21. Joseph — I wonder what it is about Lawrence that inspires those feelings. I’m not particularly fond of his novels, but I’m not going to throw a chair about it! And oh my goodness, yes, can academics be sensitive and opinionated. Quite a combination, I’ve found :) What is the Knight book about?

    Emily — good point. It’s a very simplistic way of looking at any kind of writing. Just as there are lots of bad novels and some good ones, there is much bad criticism and some good stuff. I don’t think it’s possible to have just good stuff, nice as that would be.

    Richard — indeed, there are alternatives. I think that there are good articles out there that rely on people like Foucault, but it’s all about the tone — if a writer is using the kind of patronizing tone you describe, that’s a problem. To draw on literary theory and jargon is all part of the field, and it doesn’t have to be a bad thing or done badly.

    Debby — oh, yes, that’s definitely bad! If we avoid that fate, that’s something to be grateful for!

    Danielle — if you find a work of criticism instructive, it’s highly likely to be an example of the good kind; my guess is that you’d recognize bad stuff if you saw it. The kind of writing you describe is exactly what I’m trying to defend. It’s written by people who care about literature and who want to study it carefully and systematically. And yes, those articles can be very useful!

    Teresa — oh, interesting that this attitude appears in other fields as well. I know little of what goes on outside of English … it’s too bad that it exists all over the place though. Reverse snobbery is a good term for it.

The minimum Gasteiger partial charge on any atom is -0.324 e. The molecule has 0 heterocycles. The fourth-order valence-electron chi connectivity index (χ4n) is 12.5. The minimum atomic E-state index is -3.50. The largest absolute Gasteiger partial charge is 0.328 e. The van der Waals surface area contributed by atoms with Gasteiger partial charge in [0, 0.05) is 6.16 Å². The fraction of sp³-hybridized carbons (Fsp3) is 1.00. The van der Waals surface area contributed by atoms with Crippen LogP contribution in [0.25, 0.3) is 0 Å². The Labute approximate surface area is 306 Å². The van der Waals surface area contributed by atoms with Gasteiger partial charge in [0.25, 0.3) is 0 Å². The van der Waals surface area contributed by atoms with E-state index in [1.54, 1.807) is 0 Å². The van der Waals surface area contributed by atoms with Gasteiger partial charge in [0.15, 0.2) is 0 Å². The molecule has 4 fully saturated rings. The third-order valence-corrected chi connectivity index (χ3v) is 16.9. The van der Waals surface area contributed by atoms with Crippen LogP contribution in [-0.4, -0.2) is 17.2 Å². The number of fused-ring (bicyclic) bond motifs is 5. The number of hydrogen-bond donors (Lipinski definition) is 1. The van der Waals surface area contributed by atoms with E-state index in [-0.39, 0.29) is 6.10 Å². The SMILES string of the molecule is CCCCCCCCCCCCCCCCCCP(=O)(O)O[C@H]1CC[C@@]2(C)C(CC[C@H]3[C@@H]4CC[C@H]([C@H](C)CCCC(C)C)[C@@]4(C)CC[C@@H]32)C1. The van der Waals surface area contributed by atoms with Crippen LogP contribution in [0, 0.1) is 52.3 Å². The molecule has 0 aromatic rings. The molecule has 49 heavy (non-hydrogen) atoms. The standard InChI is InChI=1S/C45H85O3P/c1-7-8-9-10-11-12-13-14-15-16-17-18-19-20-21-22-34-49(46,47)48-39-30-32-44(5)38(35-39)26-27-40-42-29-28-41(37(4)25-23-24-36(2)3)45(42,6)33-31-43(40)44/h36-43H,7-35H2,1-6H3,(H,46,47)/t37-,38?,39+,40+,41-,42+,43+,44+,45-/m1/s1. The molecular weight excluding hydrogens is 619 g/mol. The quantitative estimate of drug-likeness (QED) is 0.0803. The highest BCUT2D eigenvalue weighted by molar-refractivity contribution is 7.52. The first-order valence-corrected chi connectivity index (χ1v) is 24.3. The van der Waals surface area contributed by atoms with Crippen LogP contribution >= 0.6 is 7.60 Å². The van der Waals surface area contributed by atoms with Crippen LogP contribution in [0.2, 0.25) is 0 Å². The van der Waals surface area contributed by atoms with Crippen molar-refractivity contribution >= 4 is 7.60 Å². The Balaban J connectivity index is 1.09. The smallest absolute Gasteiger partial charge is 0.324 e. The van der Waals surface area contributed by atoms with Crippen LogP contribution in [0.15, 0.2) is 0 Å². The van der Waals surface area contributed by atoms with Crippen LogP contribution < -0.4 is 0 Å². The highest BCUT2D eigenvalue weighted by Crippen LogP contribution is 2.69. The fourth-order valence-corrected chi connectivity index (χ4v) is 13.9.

Emily B. — oh, yes, anybody with an over-inflated ego is going to be hard to deal with, and I’m especially apt to get irritated about book reviewers who feel that way! I guess I think that not all writing about literature necessarily has to be accessible to everybody, as it’s useful for experts to use their jargon, but that stuff gets published in journals where the experts read it. If the writing is well suited for its audience, whatever that might be, I’m fine with it. I agree with what Amateur Reader says about jargon, and also with what you say about writing meant to show off. That’s a serious problem.

    Amateur Reader, I like what you say about bad writers who produce useful scholarship. Hallman seems to think that these people are killing literature, which is absurd. It would be nice if everyone who wrote about literature wrote beautifully, but I’d rather have the useful scholarship, even if the sentences are ugly.

    Marieke — you are right that most people don’t read criticism, and that’s not entirely bad — it doesn’t have to be for everybody. Not everyone reads science journals either. It IS fun, though, when popular science books come out and when popular books of literary criticism come out as well.

    Richard — I agree with you about that blend! If only that were the case! We won’t agree on good writing, though, and if the definition excludes the use of jargon, then that’s a problem, because I do believe that jargon can be useful. I think the definition of the ideal literary critic is going to vary a lot depending on where the writing gets published and who the audience is.

    Jenny — what a great defense of criticism! Yes, the good stuff lasts. And the jargon-laden stuff that is genuinely useful lasts too. I’m not sure we can have the really good writing without having some of the bad writing as well, and the only thing to do is to try to encourage the good and ignore the bad.

  22. Pingback: LitCrit blogs: still alive? « bitterateur